A person writes a note on the collaborative art installation "Before I Die" by US artist Candy Chang, on August 9, 2016 at the Gare de Lyon in Paris
Paris (AFP) - An artwork in a Paris train station asking travellers to complete the sentence "Before I die..." may have been misunderstood in the context of recent terror attacks, a railway spokesman admitted Tuesday.
The installation was put up in the main hall of the Gare de Lyon last week, at the foot of a famous restaurant, Le Train Bleu.
It comprises three large blackboards next to a poster on which "Before I die" is written in several languages, with pieces of chalk to let passers-by complete the sentence however they want.
The installation has received a broadly positive reception from the public -- the blackboards have to be wiped clean every night to make space for new messages.
But some French media have branded it "anxiety-inducing" or even "macabre" in the context of recent attacks, suggesting it asks viewers to share their "last wishes".
Train stations are among the sensitive sites where security has been boosted following a string of jihadist attacks in France over the last 18 months.
These include November's massacre in Paris which left 130 people dead and the lorry attack in Nice on the July 14 national holiday, when 85 were killed.
"The name of the piece is misunderstood. It generates emotion, anxiety for some," admitted Sylvain Bailly, in charge of station cultural projects for national rail authority SNCF, which was behind the Gare de Lyon installation.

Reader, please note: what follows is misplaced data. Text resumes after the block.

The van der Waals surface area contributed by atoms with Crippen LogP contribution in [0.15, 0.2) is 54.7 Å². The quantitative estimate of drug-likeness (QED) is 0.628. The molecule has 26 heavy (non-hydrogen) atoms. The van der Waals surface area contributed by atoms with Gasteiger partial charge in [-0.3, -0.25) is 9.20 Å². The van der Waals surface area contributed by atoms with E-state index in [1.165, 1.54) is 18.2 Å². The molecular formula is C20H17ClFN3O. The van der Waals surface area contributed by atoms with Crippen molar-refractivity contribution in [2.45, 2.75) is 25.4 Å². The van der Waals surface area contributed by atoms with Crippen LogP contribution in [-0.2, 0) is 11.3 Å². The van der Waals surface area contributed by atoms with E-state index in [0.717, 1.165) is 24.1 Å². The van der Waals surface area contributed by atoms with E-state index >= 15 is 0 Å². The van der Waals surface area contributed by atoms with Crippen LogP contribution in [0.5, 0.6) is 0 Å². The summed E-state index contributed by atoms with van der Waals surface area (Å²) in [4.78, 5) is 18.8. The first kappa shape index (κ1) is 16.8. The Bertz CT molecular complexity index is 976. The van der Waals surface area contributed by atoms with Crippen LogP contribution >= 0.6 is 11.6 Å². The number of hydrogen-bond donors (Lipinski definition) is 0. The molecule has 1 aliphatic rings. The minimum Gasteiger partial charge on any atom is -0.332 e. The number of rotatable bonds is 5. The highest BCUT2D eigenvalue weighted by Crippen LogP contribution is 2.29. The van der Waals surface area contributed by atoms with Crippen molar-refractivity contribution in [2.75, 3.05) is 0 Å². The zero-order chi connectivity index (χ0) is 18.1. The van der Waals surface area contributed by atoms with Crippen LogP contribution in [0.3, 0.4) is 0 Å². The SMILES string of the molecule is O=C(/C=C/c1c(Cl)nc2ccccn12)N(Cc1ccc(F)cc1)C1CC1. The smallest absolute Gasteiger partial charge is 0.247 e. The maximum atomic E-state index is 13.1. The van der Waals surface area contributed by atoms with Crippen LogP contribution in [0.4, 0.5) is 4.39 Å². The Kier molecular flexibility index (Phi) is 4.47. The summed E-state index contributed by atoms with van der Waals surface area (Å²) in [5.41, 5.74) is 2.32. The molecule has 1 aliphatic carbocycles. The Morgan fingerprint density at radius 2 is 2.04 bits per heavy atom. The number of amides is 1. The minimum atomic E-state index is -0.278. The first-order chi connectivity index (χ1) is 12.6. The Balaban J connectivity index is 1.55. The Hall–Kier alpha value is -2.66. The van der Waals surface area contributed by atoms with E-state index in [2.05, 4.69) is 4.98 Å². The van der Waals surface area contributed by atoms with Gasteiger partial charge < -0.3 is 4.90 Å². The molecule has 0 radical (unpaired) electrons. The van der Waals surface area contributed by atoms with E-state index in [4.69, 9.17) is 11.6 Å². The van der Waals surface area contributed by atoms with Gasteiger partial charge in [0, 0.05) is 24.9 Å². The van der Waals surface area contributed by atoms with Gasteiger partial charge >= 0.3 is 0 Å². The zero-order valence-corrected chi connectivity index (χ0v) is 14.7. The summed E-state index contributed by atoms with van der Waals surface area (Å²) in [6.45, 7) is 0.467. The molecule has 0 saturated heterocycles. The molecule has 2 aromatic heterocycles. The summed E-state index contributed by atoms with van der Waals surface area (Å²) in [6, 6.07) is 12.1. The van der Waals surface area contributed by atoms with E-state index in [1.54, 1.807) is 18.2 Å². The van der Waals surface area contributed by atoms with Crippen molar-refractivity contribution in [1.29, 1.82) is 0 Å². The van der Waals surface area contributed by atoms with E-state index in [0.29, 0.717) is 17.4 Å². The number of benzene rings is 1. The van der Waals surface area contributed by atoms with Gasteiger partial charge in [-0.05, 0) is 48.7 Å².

- 'Meaning of life' -
Originally created in 2011 by US artist Candy Chang while mourning a loved one, the artwork has been reproduced over 2,000 times in dozens of countries including France.
Its blackboards appeared in at least two French provincial towns in March, without any controversy. In May 2014 the concept was used by road safety authorities to raise awareness among young drivers in Paris.
"That is the aim of this piece, to make people think about the meaning of life, and of what they want," Bailly told AFP, adding that "Before I die" was chosen precisely to "allow people to exchange (ideas) and to express themselves".
"You can always find people who are shocked by it, but that's the role of art, in a small way," he added, while stressing: "Overall people are happy, curious -- they look at it, they express themselves."
He told AFP that SNCF "doesn't organise cultural installations in stations to be controversial," while acknowledging having "asked the question, after the Nice attack, and even before" of whether to cancel the project.
The Gare de Lyon piece is being used as a test, before deciding whether to do something similar in other stations.